From In My Bones
Hands Of A Pirate – (MP3, 4.1 MB)
Bloodlust – (MP3, 5.4 MB)

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Just because it’s ideal to cause you aneurysms by having zero transition between the genres we write about, here is some music that can be loosely classified as electro-pop, though it’s got more beats than that. 320 starts off reminding me of Toxic (yes, the Britney Spears song), and 40 seconds into it, it reminds me more of Eminem. It’s not as abrupt as I probably made it sound, though. Train Track reminds me of the Fresh Prince of Bel-Air theme song, which amuses me to no end. That is all I care to say, so have a nice Wednesday!


320 – (MP3, 4.4 MB)
Train Track – (MP3, 3.9 MB)

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I’ll admit it: I’m not a big fan of hip-hop. This is probably my own fault though, since the only hip-hop I ever get to listen to comes from dodgy radio stations and those mainstream music video shows and it always sounds rather junky. So it’s just as well I was listening to some indie radio station at like 2AM because I happened on some rather delightful hip-hop.

Wax Tailor is a French artist who samples a huge range of old recordings to build up his music. The recordings usually consist of old radio broadcasts, voice samples of long past and goodness knows what other material. It produces a nice “old record” sound, which is then underlined with a smooth beat and some other interesting things. Kinda reminds me of a toned down version of Frontier Psychiatrist, by the Avalanches (a tune I highly recommend).

So, if you like your hip-hop interesting, warming (at times) and just a teensy bit strange, then load up some Wax Tailor! If you don’t, then load him up anyway, as he does do some of the more traditional hip-hop sounds.


From Tales of the Forgotten Melodies:
Que Sera – (MP3 Sample, 681 KB)
Between Fellows – (MP3 Sample, 294 KB)
Am I Free? – (MP3 Sample, 710 KB)

If you want the more traditional hip-hop:

From Tales of the Forgotten Melodies:
Damn That Music Made My Day – (MP3 Sample, 475 KB)
Where My Heart’s At – (MP3 sample, 713 KB)

If you can brave the Flash, then there is a bunch of other tunes from this album and his other ones to take a look at. Or perhaps you could click here, but I might get in trouble.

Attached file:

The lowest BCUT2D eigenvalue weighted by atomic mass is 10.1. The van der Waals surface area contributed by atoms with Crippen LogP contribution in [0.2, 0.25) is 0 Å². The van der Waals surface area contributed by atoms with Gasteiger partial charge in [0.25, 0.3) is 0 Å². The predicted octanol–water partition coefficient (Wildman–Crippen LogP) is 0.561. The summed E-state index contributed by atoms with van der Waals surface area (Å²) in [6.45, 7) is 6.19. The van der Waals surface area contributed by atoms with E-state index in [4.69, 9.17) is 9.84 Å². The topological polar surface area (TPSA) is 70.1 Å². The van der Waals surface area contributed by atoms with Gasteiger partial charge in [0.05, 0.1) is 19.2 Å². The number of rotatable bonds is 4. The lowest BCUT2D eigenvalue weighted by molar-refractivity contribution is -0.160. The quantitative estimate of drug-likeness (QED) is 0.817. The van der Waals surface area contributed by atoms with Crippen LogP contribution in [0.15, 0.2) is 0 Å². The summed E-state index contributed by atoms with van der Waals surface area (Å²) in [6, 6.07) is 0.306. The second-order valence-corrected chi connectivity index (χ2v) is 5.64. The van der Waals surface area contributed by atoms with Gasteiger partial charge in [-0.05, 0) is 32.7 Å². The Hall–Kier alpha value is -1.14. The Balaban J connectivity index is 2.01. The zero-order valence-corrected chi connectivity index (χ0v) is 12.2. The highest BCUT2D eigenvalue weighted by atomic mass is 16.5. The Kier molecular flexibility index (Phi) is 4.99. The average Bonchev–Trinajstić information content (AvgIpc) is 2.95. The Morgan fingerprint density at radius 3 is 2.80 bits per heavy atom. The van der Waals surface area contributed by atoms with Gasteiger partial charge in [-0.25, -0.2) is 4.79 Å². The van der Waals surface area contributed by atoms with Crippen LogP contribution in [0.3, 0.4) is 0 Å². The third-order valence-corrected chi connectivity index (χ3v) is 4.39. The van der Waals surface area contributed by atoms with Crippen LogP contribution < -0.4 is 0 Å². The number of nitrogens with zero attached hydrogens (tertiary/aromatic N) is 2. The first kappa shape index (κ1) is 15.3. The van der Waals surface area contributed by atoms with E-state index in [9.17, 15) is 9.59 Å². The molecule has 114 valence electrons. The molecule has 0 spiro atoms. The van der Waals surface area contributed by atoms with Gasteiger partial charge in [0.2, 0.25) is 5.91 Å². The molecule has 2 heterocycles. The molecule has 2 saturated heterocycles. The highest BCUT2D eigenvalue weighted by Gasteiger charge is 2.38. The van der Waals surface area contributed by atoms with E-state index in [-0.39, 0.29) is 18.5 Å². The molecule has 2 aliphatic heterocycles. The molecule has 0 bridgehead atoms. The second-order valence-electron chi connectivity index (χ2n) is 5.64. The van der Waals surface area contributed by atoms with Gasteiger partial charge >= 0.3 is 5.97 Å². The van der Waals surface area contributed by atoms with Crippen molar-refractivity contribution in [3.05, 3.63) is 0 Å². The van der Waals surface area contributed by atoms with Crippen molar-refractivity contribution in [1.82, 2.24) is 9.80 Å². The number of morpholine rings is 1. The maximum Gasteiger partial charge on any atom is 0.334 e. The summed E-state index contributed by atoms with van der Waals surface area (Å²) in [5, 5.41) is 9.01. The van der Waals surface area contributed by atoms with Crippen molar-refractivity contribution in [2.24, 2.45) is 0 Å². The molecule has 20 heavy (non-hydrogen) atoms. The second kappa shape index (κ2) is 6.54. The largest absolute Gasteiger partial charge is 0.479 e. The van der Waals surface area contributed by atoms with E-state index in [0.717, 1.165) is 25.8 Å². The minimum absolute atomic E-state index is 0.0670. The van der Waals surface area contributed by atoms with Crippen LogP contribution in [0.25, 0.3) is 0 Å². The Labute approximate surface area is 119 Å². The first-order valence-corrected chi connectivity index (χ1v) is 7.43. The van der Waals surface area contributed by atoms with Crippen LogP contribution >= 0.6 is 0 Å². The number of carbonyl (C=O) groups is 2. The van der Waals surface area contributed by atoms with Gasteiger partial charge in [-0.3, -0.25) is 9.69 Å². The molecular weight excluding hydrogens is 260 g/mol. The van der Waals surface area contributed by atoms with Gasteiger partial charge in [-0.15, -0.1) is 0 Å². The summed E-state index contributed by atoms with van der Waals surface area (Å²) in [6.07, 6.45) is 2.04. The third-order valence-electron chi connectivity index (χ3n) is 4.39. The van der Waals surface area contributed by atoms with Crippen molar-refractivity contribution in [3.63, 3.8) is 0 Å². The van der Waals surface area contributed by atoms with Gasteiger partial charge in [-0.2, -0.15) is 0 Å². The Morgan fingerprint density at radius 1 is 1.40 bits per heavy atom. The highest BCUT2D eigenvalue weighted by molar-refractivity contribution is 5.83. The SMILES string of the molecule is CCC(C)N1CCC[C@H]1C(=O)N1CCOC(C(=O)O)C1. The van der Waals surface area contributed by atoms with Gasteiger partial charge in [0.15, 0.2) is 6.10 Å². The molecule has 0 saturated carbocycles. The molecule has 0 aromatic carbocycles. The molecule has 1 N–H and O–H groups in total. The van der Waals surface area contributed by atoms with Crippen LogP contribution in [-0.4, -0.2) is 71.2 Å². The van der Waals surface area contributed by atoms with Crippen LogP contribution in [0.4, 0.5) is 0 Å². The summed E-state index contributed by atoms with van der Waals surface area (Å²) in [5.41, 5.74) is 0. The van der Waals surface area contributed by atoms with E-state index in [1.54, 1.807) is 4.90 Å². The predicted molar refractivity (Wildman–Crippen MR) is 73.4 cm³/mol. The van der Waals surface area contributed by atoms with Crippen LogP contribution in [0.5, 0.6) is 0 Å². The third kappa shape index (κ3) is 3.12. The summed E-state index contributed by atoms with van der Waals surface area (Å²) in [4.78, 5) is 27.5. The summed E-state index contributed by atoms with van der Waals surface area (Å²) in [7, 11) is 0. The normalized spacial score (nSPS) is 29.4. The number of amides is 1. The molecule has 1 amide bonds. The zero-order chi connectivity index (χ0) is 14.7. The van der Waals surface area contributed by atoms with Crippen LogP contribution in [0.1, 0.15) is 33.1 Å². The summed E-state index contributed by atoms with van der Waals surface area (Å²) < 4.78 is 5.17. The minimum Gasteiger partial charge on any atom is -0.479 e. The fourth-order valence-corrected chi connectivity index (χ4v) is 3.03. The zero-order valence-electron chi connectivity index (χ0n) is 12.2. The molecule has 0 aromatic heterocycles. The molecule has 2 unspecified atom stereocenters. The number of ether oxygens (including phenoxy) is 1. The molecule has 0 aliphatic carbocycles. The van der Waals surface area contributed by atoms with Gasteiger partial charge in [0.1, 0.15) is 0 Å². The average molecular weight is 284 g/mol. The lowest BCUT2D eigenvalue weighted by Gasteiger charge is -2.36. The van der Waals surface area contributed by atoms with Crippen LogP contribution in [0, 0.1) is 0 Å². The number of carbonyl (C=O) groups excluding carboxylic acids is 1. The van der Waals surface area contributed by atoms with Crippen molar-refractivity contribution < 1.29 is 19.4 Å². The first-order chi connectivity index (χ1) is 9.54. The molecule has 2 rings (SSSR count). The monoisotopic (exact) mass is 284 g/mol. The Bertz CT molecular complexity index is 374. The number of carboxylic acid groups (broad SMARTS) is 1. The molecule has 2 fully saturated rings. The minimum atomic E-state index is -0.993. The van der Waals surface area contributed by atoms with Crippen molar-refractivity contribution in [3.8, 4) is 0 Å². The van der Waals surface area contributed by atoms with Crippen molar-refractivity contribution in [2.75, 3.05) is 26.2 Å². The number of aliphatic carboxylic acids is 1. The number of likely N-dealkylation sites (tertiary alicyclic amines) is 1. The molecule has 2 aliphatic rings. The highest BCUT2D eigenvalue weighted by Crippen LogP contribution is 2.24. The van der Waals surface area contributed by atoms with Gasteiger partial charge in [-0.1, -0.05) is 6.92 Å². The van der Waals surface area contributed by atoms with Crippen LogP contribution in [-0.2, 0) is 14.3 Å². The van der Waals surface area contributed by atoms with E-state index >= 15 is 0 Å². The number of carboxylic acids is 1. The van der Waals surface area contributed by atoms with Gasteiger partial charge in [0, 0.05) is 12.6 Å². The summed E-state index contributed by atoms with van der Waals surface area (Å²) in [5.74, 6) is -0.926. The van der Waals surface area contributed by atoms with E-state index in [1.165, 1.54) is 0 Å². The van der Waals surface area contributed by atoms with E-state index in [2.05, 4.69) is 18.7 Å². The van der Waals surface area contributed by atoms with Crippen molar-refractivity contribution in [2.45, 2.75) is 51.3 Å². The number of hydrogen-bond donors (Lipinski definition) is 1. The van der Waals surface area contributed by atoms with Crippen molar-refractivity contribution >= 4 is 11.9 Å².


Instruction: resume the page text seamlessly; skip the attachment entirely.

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Very eagle-eyed readers of this blog will remember that my buddy Hugh posted about The Magnolia Electric Co. a short while back. Now, if you’re up to date on your alternative country, you’ll know that Songs: Ohia was the precursor to that very group, headed by the very talented Jason Molina.

I will say this right off the bat: I am definately not one to look toward for some country music loving (you know, Garth Brooks and the like), but I found myself being totally hooked by these soulful, mellow and imaginative tunes, each of which carried with it a lovely bit of old-fashioned country twang. And what do I mean by imaginative? Well, let’s take a look at my favourite lyric from Farewell Transmission:

Mama, here comes midnight, with the dead moon in it’s jaws
Must be a big star about to fall

I’m not sure what it means, but I love it to bits!


From The Magnolia Electric Co.:
Farewell Transmission – (MP3, 6.8 MB)

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If you are into mellow indie-pop, then Pulco is the band for you. I can’t think of anything else that’s interesting to say about this band, but again, if you like mellow indie-pop, my lack of intelligible description won’t matter in the least.


From A Dip In the Ocean
Kursk Flute – (MP3, 2 MB)
Ifan – (MP3, 3.6 MB)
Beyond All Reasonable Doubt – (MP3, 3.3 MB)

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For some reason, blogging’s become a higher priority for me lately. Partly because I’ve got more music, partly because we’ve got an adoring fanbase of 1 person, but either way, this posting frenzy won’t last (it never does), so enjoy it while it does! Reverend Glasseye is kind of a musical enigma in that you can’t really pigeonhole them too well, they sound like too many different things at once. Part gypsy, part cabaret, part punk, part “insert genre,” it’s amazing how they can pull it all together into genuinely enjoyable music. I can’t believe that it’s taken me this long to realize that 17 Lashes is a freaking amazing song, and my favorite of the good Reverend’s. I’ll give you 17 lashes to the face if you don’t like it!


From Our Lady Of The Broken Spine
17 Lashes – (MP3, 8.7 MB)
King Of Men – (MP3, 4.4 MB)

From Black River Falls
Seven Little Girls – (MP3, 6.4 MB)
Three Ton Chain – (MP3, 2.9 MB)

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After uploading some songs by The Tiger Lillies for our still #1 fan (not that there is a whole lot of contest), I decided, why not write a dang post about them? I mentioned them in my best-of-’06 post, and the bastards already have another album, this time with a 30-person orchestra. I have yet to hear more than a few tracks off that particular album, but they have more than 15 other albums, which is nearly as insane as me having them. Either way, if you enjoy accordions, falsettos, and hilarious and/or offensive songs, you will love this band. And good news for American fans: they will be playing in both Washington and California in October/November. You can find exact dates here.


From Die Weberischen
Lending Song – (MP3, 2.9 MB)

From Punch And Judy
Mummy Loved Me – (MP3, 3.9 MB)

From Bad Blood Blasphemy
Swing ’em High – (MP3, 3.1 MB)

From Shockheaded Peter, A Junk Opera
Bully Boys – (MP3, 3.3 MB)